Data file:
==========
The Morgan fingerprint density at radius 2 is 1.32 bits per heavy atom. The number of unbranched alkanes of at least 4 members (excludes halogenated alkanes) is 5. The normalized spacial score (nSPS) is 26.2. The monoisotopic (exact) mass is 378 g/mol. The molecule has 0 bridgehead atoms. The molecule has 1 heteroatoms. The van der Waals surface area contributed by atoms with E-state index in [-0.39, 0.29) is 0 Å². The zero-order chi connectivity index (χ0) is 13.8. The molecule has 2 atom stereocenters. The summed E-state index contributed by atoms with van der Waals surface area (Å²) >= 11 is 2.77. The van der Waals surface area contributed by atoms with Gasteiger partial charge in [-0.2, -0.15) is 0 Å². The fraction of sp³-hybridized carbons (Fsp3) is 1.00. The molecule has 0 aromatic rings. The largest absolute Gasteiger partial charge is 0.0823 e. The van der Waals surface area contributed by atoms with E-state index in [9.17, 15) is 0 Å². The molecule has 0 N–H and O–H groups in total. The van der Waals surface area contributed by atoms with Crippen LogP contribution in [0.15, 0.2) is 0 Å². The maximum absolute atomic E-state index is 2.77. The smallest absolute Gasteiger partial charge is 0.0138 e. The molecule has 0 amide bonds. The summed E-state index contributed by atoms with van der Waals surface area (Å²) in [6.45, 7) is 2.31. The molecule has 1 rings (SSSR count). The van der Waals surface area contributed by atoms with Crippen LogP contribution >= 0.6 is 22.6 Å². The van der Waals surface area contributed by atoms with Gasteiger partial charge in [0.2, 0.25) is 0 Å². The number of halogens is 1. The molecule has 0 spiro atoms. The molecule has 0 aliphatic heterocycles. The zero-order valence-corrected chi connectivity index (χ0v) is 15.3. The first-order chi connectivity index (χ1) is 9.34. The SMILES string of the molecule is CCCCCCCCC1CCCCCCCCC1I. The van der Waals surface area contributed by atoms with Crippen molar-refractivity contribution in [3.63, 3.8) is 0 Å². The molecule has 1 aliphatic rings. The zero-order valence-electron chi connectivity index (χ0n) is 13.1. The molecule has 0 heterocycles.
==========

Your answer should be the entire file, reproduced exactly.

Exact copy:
The Morgan fingerprint density at radius 2 is 1.32 bits per heavy atom. The number of unbranched alkanes of at least 4 members (excludes halogenated alkanes) is 5. The normalized spacial score (nSPS) is 26.2. The monoisotopic (exact) mass is 378 g/mol. The molecule has 0 bridgehead atoms. The molecule has 1 heteroatoms. The van der Waals surface area contributed by atoms with E-state index in [-0.39, 0.29) is 0 Å². The zero-order chi connectivity index (χ0) is 13.8. The molecule has 2 atom stereocenters. The summed E-state index contributed by atoms with van der Waals surface area (Å²) >= 11 is 2.77. The van der Waals surface area contributed by atoms with Gasteiger partial charge in [-0.2, -0.15) is 0 Å². The fraction of sp³-hybridized carbons (Fsp3) is 1.00. The molecule has 0 aromatic rings. The largest absolute Gasteiger partial charge is 0.0823 e. The van der Waals surface area contributed by atoms with E-state index in [9.17, 15) is 0 Å². The molecule has 0 N–H and O–H groups in total. The van der Waals surface area contributed by atoms with Crippen LogP contribution in [0.15, 0.2) is 0 Å². The maximum absolute atomic E-state index is 2.77. The smallest absolute Gasteiger partial charge is 0.0138 e. The molecule has 0 amide bonds. The summed E-state index contributed by atoms with van der Waals surface area (Å²) in [6.45, 7) is 2.31. The molecule has 1 rings (SSSR count). The van der Waals surface area contributed by atoms with Crippen LogP contribution >= 0.6 is 22.6 Å². The van der Waals surface area contributed by atoms with Gasteiger partial charge in [0.2, 0.25) is 0 Å². The number of halogens is 1. The molecule has 0 spiro atoms. The molecule has 0 aliphatic heterocycles. The zero-order valence-corrected chi connectivity index (χ0v) is 15.3. The first-order chi connectivity index (χ1) is 9.34. The SMILES string of the molecule is CCCCCCCCC1CCCCCCCCC1I. The van der Waals surface area contributed by atoms with Crippen molar-refractivity contribution in [3.63, 3.8) is 0 Å². The molecule has 1 aliphatic rings. The zero-order valence-electron chi connectivity index (χ0n) is 13.1. The molecule has 0 heterocycles.